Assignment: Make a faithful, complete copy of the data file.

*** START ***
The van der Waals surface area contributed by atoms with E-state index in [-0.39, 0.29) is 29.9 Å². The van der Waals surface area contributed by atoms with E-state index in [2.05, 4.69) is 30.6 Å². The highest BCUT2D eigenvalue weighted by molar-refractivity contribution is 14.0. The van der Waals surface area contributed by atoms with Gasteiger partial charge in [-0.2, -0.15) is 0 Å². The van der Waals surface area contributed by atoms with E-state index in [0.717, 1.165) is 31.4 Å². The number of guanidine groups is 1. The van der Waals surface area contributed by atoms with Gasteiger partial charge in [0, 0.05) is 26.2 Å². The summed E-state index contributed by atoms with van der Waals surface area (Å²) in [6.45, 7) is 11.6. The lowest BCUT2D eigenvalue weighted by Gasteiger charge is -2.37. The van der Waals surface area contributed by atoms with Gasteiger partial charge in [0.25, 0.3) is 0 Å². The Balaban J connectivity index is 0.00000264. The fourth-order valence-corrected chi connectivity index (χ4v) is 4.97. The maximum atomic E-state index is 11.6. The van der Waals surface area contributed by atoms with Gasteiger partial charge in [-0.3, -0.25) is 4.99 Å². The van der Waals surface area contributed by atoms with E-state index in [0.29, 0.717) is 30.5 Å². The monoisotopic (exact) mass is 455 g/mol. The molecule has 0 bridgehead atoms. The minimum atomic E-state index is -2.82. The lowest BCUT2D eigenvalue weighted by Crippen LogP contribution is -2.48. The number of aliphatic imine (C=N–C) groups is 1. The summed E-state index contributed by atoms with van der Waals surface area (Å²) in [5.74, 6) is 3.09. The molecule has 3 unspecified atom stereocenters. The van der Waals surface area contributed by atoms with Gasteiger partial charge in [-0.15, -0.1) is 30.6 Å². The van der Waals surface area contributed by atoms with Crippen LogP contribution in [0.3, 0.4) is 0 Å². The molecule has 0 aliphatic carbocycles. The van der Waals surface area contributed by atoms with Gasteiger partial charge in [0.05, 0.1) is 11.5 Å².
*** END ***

The van der Waals surface area contributed by atoms with E-state index in [-0.39, 0.29) is 29.9 Å². The van der Waals surface area contributed by atoms with E-state index in [2.05, 4.69) is 30.6 Å². The highest BCUT2D eigenvalue weighted by molar-refractivity contribution is 14.0. The van der Waals surface area contributed by atoms with Gasteiger partial charge in [-0.2, -0.15) is 0 Å². The van der Waals surface area contributed by atoms with E-state index in [0.717, 1.165) is 31.4 Å². The number of guanidine groups is 1. The van der Waals surface area contributed by atoms with Gasteiger partial charge in [0, 0.05) is 26.2 Å². The summed E-state index contributed by atoms with van der Waals surface area (Å²) in [6.45, 7) is 11.6. The lowest BCUT2D eigenvalue weighted by Gasteiger charge is -2.37. The van der Waals surface area contributed by atoms with Gasteiger partial charge in [0.25, 0.3) is 0 Å². The Balaban J connectivity index is 0.00000264. The fourth-order valence-corrected chi connectivity index (χ4v) is 4.97. The maximum atomic E-state index is 11.6. The van der Waals surface area contributed by atoms with Gasteiger partial charge in [-0.3, -0.25) is 4.99 Å². The van der Waals surface area contributed by atoms with E-state index in [0.29, 0.717) is 30.5 Å². The monoisotopic (exact) mass is 455 g/mol. The molecule has 0 bridgehead atoms. The minimum atomic E-state index is -2.82. The lowest BCUT2D eigenvalue weighted by Crippen LogP contribution is -2.48. The number of aliphatic imine (C=N–C) groups is 1. The summed E-state index contributed by atoms with van der Waals surface area (Å²) in [5.74, 6) is 3.09. The molecule has 3 unspecified atom stereocenters. The van der Waals surface area contributed by atoms with Gasteiger partial charge in [-0.15, -0.1) is 30.6 Å². The van der Waals surface area contributed by atoms with Crippen LogP contribution in [0.3, 0.4) is 0 Å². The molecule has 0 aliphatic carbocycles. The van der Waals surface area contributed by atoms with Gasteiger partial charge in [0.05, 0.1) is 11.5 Å².